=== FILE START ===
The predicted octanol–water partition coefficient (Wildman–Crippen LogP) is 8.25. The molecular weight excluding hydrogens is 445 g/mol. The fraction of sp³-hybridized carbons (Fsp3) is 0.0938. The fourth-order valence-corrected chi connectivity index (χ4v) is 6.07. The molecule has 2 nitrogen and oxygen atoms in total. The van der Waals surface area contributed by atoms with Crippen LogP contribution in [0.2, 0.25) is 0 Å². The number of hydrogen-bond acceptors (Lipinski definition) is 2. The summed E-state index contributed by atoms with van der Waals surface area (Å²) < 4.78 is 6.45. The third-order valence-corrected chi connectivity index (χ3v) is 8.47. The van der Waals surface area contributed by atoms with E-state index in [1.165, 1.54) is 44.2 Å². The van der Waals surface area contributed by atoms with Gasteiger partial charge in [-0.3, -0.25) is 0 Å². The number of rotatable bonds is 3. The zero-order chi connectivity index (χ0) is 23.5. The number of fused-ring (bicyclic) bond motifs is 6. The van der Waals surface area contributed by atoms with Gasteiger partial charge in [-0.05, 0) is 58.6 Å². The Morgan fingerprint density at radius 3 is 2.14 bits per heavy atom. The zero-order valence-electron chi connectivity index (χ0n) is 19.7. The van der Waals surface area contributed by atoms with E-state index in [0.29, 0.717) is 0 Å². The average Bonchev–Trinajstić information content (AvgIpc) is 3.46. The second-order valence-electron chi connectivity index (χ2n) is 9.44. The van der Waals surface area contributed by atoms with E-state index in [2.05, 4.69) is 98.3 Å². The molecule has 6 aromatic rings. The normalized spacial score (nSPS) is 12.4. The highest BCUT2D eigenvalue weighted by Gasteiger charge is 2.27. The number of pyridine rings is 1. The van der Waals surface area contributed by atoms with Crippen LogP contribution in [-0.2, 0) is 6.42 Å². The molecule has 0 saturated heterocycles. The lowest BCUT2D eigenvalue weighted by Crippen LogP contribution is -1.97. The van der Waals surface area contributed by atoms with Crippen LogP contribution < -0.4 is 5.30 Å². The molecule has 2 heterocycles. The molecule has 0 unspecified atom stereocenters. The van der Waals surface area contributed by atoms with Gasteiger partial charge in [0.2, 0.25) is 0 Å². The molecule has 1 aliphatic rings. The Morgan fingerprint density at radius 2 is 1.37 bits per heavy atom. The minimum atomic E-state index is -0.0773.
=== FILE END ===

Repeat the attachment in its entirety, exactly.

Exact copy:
The predicted octanol–water partition coefficient (Wildman–Crippen LogP) is 8.25. The molecular weight excluding hydrogens is 445 g/mol. The fraction of sp³-hybridized carbons (Fsp3) is 0.0938. The fourth-order valence-corrected chi connectivity index (χ4v) is 6.07. The molecule has 2 nitrogen and oxygen atoms in total. The van der Waals surface area contributed by atoms with Crippen LogP contribution in [0.2, 0.25) is 0 Å². The number of hydrogen-bond acceptors (Lipinski definition) is 2. The summed E-state index contributed by atoms with van der Waals surface area (Å²) < 4.78 is 6.45. The third-order valence-corrected chi connectivity index (χ3v) is 8.47. The van der Waals surface area contributed by atoms with E-state index in [1.165, 1.54) is 44.2 Å². The van der Waals surface area contributed by atoms with Gasteiger partial charge in [-0.3, -0.25) is 0 Å². The number of rotatable bonds is 3. The zero-order chi connectivity index (χ0) is 23.5. The number of fused-ring (bicyclic) bond motifs is 6. The van der Waals surface area contributed by atoms with Gasteiger partial charge in [-0.05, 0) is 58.6 Å². The Morgan fingerprint density at radius 3 is 2.14 bits per heavy atom. The zero-order valence-electron chi connectivity index (χ0n) is 19.7. The van der Waals surface area contributed by atoms with E-state index in [0.29, 0.717) is 0 Å². The average Bonchev–Trinajstić information content (AvgIpc) is 3.46. The second-order valence-electron chi connectivity index (χ2n) is 9.44. The van der Waals surface area contributed by atoms with E-state index in [2.05, 4.69) is 98.3 Å². The molecule has 6 aromatic rings. The normalized spacial score (nSPS) is 12.4. The highest BCUT2D eigenvalue weighted by Gasteiger charge is 2.27. The number of pyridine rings is 1. The van der Waals surface area contributed by atoms with Crippen LogP contribution in [-0.2, 0) is 6.42 Å². The molecule has 0 saturated heterocycles. The lowest BCUT2D eigenvalue weighted by Crippen LogP contribution is -1.97. The van der Waals surface area contributed by atoms with Crippen LogP contribution < -0.4 is 5.30 Å². The molecule has 2 heterocycles. The molecule has 0 unspecified atom stereocenters. The van der Waals surface area contributed by atoms with Gasteiger partial charge in [0.2, 0.25) is 0 Å². The molecule has 1 aliphatic rings. The Morgan fingerprint density at radius 2 is 1.37 bits per heavy atom. The minimum atomic E-state index is -0.0773.